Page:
Gilgamesh

Origin: Akkadian, Sumerian

Meaning: though the meaning is not clear, I’ve seen it listed as meaning something to the effect of “the ancestor is a young man” or “may the (mature) man become a young man again”.

Variants: Bilgamesh (Sumerian); Gilgamos (Greek)

The eponymous hero of the Epic of Gilgamesh, an epic poem believed to be the oldest surviving work of Western literature; it’s believed that he was based on a real historical figure.

Karya

Origin: Greek, Hindu

Meaning: nut tree

In Greek mythology, Karya is one of the Hamadryades, eight nymphs who presided over a particular tree. Karya is the nymph of the nut tree- walnut, hazel and the sweet chestnut.

There’s also another myth in which Karya was a Lakonian maiden who was loved by the god Dionysos. Her two sisters tried to prevent the liaison and in return, Dionysos drove them mad and they were later transformed into stone. Somehow Karya died and was changed into a nut tree.

Karya is also a word/concept in Hindi, referring to something (an action  whether good or bad) that is done.

Kārya is also a concept in Vedanta, a Hindu philosophy, which stands for effect (kārana is cause)..

Variants: Carya

Aras

Origin: Lithuanian, Kurdish, Persian, Greek

Meaning: a Lithuanian masculine name meaning “eagle”.

I’ve also seen it listed as a Kurdish and Persian name meaning “equal” or “balanced”.

Aras is also the name of a Greek figure in Greek mythology, believed to have built an ancient town in Pgilasia, Peloponnese. I couldn’t find any info on the name’s meaning, however.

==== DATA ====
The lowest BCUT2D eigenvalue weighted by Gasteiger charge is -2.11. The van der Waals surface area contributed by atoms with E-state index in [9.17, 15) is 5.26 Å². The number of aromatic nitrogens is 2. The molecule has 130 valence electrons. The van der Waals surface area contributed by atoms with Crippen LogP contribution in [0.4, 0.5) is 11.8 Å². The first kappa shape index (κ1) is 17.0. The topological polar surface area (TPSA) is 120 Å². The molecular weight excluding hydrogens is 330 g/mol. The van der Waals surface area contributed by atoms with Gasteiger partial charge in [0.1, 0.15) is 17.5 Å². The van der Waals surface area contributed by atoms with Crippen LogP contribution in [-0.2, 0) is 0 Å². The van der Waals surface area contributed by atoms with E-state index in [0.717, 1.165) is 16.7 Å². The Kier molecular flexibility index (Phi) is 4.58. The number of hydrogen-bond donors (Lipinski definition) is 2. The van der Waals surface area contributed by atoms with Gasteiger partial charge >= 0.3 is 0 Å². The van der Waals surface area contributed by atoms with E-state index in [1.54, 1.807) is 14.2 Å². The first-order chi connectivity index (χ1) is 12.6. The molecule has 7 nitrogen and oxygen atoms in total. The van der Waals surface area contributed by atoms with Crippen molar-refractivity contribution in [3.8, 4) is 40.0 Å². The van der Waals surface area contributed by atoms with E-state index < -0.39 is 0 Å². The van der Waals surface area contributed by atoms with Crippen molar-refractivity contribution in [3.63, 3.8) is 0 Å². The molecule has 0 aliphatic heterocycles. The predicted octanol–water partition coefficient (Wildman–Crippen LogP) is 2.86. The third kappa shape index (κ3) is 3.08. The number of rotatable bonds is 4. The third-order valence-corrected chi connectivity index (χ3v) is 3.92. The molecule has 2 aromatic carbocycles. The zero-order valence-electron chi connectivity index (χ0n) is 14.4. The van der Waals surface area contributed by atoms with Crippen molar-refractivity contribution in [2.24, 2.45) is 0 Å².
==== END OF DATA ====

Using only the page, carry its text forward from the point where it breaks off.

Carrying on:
Lada

Origin: Slavic; Georgian

Meaning: it could mean “young girl” from Slavic mlada, or “bride” or “girl, maid”; the etymology is not clear.

I’ve also seen the name listed as the feminine form of Lado, a Georgian masculine short form of Vladimer from Russian Vladimir meaning “famous ruler” or “peaceful ruler”.

In Slavic mythology, Lada (also known as Lado) is the goddess of love, beauty and marriage, often associated with the other goddesses Freya, Isis and Aphrodite. She’s depicted as a young woman with long golden hair with ears of grain braided in it to represent fertility. Lada is also associated with the summer season and her animals are a cock, a deer, an ant and an eagle, and plants associated with her are a cherry, a dandelion, a linden, and a peony.

However, since Slavic mythology had not been written down in the past, much of the folklore was lost and it’s believed that Lada had never existed in the first place but had been created out of the mistaken belief that the terms used in folk songs (Lada & Lado) were referring to a god/goddess.

Perimede

Origin: Greek

Meaning: from Greek peri meaning “around”, “exceedingly” and medos  meaning “plans” or “schemes” ultinateky meaning “surrounded by schemes” or “around schemes”.